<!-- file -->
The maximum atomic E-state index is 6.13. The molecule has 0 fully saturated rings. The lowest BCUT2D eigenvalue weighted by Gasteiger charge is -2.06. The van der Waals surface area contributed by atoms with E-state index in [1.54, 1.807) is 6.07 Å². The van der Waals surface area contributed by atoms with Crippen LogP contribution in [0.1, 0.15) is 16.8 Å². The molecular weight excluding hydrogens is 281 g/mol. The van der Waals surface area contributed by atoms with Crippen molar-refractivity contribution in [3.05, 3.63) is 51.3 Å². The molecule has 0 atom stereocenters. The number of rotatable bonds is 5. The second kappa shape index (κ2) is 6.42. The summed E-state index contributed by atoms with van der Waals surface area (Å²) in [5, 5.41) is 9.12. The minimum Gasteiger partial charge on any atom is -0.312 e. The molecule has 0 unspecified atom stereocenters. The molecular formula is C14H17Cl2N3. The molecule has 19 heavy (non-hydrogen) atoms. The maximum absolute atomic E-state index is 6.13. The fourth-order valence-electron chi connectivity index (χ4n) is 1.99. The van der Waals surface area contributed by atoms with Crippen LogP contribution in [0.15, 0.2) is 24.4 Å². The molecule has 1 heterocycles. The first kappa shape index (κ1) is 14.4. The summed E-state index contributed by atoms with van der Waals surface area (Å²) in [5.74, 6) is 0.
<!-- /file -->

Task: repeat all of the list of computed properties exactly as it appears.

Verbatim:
The maximum atomic E-state index is 6.13. The molecule has 0 fully saturated rings. The lowest BCUT2D eigenvalue weighted by Gasteiger charge is -2.06. The van der Waals surface area contributed by atoms with E-state index in [1.54, 1.807) is 6.07 Å². The van der Waals surface area contributed by atoms with Crippen LogP contribution in [0.1, 0.15) is 16.8 Å². The molecular weight excluding hydrogens is 281 g/mol. The van der Waals surface area contributed by atoms with Crippen molar-refractivity contribution in [3.05, 3.63) is 51.3 Å². The molecule has 0 atom stereocenters. The number of rotatable bonds is 5. The second kappa shape index (κ2) is 6.42. The summed E-state index contributed by atoms with van der Waals surface area (Å²) in [5, 5.41) is 9.12. The minimum Gasteiger partial charge on any atom is -0.312 e. The molecule has 0 unspecified atom stereocenters. The molecular formula is C14H17Cl2N3. The molecule has 19 heavy (non-hydrogen) atoms. The maximum absolute atomic E-state index is 6.13. The fourth-order valence-electron chi connectivity index (χ4n) is 1.99. The van der Waals surface area contributed by atoms with Crippen LogP contribution in [0.15, 0.2) is 24.4 Å². The molecule has 1 heterocycles. The first kappa shape index (κ1) is 14.4. The summed E-state index contributed by atoms with van der Waals surface area (Å²) in [5.74, 6) is 0.